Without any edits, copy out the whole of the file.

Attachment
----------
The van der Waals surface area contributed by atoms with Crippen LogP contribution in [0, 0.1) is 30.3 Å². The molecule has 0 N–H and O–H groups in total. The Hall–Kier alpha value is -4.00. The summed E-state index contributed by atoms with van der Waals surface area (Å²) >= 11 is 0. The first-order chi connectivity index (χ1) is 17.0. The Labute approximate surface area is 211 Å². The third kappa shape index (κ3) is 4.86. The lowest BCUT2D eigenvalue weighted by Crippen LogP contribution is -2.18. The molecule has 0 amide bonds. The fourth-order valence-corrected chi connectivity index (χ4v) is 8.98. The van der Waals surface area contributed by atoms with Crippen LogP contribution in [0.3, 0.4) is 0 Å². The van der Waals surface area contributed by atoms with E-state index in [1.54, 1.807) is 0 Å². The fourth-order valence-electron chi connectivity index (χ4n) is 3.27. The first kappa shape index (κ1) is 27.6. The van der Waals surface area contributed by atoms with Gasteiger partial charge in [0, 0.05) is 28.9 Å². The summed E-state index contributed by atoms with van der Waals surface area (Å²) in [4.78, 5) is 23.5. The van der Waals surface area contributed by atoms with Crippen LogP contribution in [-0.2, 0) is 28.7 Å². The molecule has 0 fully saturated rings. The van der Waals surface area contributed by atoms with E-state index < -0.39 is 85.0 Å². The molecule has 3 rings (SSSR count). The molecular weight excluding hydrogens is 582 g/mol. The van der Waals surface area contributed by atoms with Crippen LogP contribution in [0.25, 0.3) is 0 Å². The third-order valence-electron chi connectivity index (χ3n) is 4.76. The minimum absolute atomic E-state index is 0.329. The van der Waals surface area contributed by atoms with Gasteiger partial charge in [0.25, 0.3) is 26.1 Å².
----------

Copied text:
The van der Waals surface area contributed by atoms with Crippen LogP contribution in [0, 0.1) is 30.3 Å². The molecule has 0 N–H and O–H groups in total. The Hall–Kier alpha value is -4.00. The summed E-state index contributed by atoms with van der Waals surface area (Å²) >= 11 is 0. The first-order chi connectivity index (χ1) is 17.0. The Labute approximate surface area is 211 Å². The third kappa shape index (κ3) is 4.86. The lowest BCUT2D eigenvalue weighted by Crippen LogP contribution is -2.18. The molecule has 0 amide bonds. The fourth-order valence-corrected chi connectivity index (χ4v) is 8.98. The van der Waals surface area contributed by atoms with Crippen LogP contribution in [0.3, 0.4) is 0 Å². The van der Waals surface area contributed by atoms with E-state index in [1.54, 1.807) is 0 Å². The fourth-order valence-electron chi connectivity index (χ4n) is 3.27. The first kappa shape index (κ1) is 27.6. The van der Waals surface area contributed by atoms with Gasteiger partial charge in [0, 0.05) is 28.9 Å². The summed E-state index contributed by atoms with van der Waals surface area (Å²) in [4.78, 5) is 23.5. The van der Waals surface area contributed by atoms with Crippen LogP contribution in [-0.2, 0) is 28.7 Å². The molecule has 0 fully saturated rings. The van der Waals surface area contributed by atoms with E-state index < -0.39 is 85.0 Å². The molecule has 3 rings (SSSR count). The molecular weight excluding hydrogens is 582 g/mol. The van der Waals surface area contributed by atoms with Crippen LogP contribution in [0.25, 0.3) is 0 Å². The third-order valence-electron chi connectivity index (χ3n) is 4.76. The minimum absolute atomic E-state index is 0.329. The van der Waals surface area contributed by atoms with Gasteiger partial charge in [0.25, 0.3) is 26.1 Å².